Project description:In the absence of intracellular nucleotides, ATP-sensitive potassium (KATP) channels exhibit spontaneous activity via a phosphatidylinositol-4,5-bisphosphate (PIP2)-dependent gating process. Previous studies show that stability of this activity requires subunit-subunit interactions in the cytoplasmic domain of Kir6.2; selective mutagenesis and disease mutations at the subunit interface result in time-dependent channel inactivation. Here, we report that mutation of the central glycine in the pore-lining second transmembrane segment (TM2) to proline in Kir6.2 causes KATP channel inactivation. Unlike C-type inactivation, a consequence of selectivity filter closure, in many K(+) channels, the rate of inactivation in G156P channels was insensitive to changes in extracellular ion concentrations or ion species fluxing through the pore. Instead, the rate of G156P inactivation decreased with exogenous application of PIP2 and increased when PIP2-channel interaction was inhibited with neomycin or poly-L-lysine. These findings indicate the G156P mutation reduces the ability of PIP2 to stabilize the open state of KATP channels, similar to mutations in the cytoplasmic domain that produce inactivation. Consistent with this notion, when PIP2-dependent open state stability was substantially increased by addition of a second gain-of-function mutation, G156P inactivation was abolished. Importantly, bath application and removal of Mg(2+)-free ATP or a nonhydrolyzable analog of ATP, which binds to the cytoplasmic domain of Kir6.2 and causes channel closure, recover G156P channel from inactivation, indicating crosstalk between cytoplasmic and transmembrane domains. The G156P mutation provides mechanistic insight into the structural and functional interactions between the pore and cytoplasmic domains of Kir6.2 during gating.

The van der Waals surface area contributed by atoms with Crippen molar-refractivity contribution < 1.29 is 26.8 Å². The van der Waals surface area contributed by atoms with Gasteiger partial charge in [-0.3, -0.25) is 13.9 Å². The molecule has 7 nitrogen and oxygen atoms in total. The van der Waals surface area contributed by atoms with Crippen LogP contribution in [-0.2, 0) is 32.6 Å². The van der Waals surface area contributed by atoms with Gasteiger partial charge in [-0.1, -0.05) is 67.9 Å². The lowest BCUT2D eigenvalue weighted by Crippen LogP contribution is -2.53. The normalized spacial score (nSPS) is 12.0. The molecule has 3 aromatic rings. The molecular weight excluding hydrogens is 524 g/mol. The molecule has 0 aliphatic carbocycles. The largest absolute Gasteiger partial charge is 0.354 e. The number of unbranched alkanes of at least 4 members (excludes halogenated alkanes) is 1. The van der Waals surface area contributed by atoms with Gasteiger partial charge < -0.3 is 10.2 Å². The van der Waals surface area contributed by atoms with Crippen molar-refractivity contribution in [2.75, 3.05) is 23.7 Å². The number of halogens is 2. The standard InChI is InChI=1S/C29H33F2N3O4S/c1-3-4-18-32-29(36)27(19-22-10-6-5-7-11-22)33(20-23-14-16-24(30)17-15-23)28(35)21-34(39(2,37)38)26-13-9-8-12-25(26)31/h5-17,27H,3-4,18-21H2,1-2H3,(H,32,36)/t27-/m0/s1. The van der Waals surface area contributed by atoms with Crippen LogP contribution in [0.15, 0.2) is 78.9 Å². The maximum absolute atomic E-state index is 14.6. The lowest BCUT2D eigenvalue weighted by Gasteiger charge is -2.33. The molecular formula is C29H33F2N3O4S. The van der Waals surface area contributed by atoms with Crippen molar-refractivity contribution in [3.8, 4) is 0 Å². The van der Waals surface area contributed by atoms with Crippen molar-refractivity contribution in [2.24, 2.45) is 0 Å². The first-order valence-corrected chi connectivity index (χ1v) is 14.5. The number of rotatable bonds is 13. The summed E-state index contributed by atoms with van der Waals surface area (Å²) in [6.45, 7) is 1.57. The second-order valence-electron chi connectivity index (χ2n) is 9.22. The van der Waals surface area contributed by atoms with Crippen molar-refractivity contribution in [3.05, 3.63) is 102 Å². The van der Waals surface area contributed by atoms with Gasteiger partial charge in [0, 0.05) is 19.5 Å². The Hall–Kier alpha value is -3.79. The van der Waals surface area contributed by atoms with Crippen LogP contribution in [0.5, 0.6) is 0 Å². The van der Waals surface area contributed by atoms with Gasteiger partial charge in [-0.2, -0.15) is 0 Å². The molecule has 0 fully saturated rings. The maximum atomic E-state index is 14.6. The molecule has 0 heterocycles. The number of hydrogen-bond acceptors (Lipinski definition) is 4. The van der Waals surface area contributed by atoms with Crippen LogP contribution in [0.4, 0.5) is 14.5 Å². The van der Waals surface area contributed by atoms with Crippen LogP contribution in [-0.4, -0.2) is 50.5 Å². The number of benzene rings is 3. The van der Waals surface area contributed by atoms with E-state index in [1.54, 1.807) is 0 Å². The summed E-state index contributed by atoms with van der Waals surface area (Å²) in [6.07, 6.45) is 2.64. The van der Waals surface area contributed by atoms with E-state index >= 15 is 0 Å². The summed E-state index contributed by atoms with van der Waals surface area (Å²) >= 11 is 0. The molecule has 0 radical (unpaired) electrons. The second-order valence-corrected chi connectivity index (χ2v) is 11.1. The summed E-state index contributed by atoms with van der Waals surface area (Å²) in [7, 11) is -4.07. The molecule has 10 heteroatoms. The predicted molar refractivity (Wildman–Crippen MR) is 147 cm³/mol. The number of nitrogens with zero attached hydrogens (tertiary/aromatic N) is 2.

Project description:KEY POINTS:?-Cell KATP channels are partially open in the absence of metabolic substrates, whereas cardiac KATP channels are closed. Using cloned channels heterologously expressed in Xenopus oocytes we measured the effect of MgADP on the MgATP concentration-inhibition curve immediately after patch excision. MgADP caused a far more striking reduction in ATP inhibition of Kir6.2/SUR1 channels than Kir6.2/SUR2A channels; this effect declined rapidly after patch excision. Exchanging the final 42 amino acids of SUR was sufficient to switch the Mg-nucleotide regulation of Kir6.2/SUR1 and Kir6.2/SUR2A channels, and partially switch their sensitivity to metabolic inhibition. Deletion of the C-terminal 42 residues of SUR abolished MgADP activation of both Kir6.2/SUR1 and Kir6.2/SUR2A channels. We conclude that the different metabolic sensitivity of Kir6.2/SUR1 and Kir6.2/SUR2A channels is at least partially due to their different regulation by Mg-nucleotides, which is determined by the final 42 amino acids. ABSTRACT:ATP-sensitive potassium (KATP ) channels couple the metabolic state of a cell to its electrical activity and play important physiological roles in many tissues. In contrast to ?-cell (Kir6.2/SUR1) channels, which open when extracellular glucose levels fall, cardiac (Kir6.2/SUR2A) channels remain closed. This is due to differences in the SUR subunit rather than cell metabolism. As ATP inhibition and MgADP activation are similar for both types of channels, we investigated channel inhibition by MgATP in the presence of 100 ?m MgADP immediately after patch excision [when the channel open probability (PO ) is near maximal]. The results were strikingly different: 100 ?m MgADP substantially reduced MgATP inhibition of Kir6.2/SUR1, but had no effect on MgATP inhibition of Kir6.2/SUR2A. Exchanging the final 42 residues of SUR2A with that of SUR1 switched the channel phenotype (and vice versa), and deleting this region abolished Mg-nucleotide activation. This suggests the C-terminal 42 residues are important for the ability of MgADP to influence ATP inhibition at Kir6.2. This region was also necessary, but not sufficient, for activation of the KATP channel in intact cells by metabolic inhibition (azide). We conclude that the ability of MgADP to impair ATP inhibition at Kir6.2 accounts, in part, for the differential metabolic sensitivities of ?-cell and cardiac KATP channels.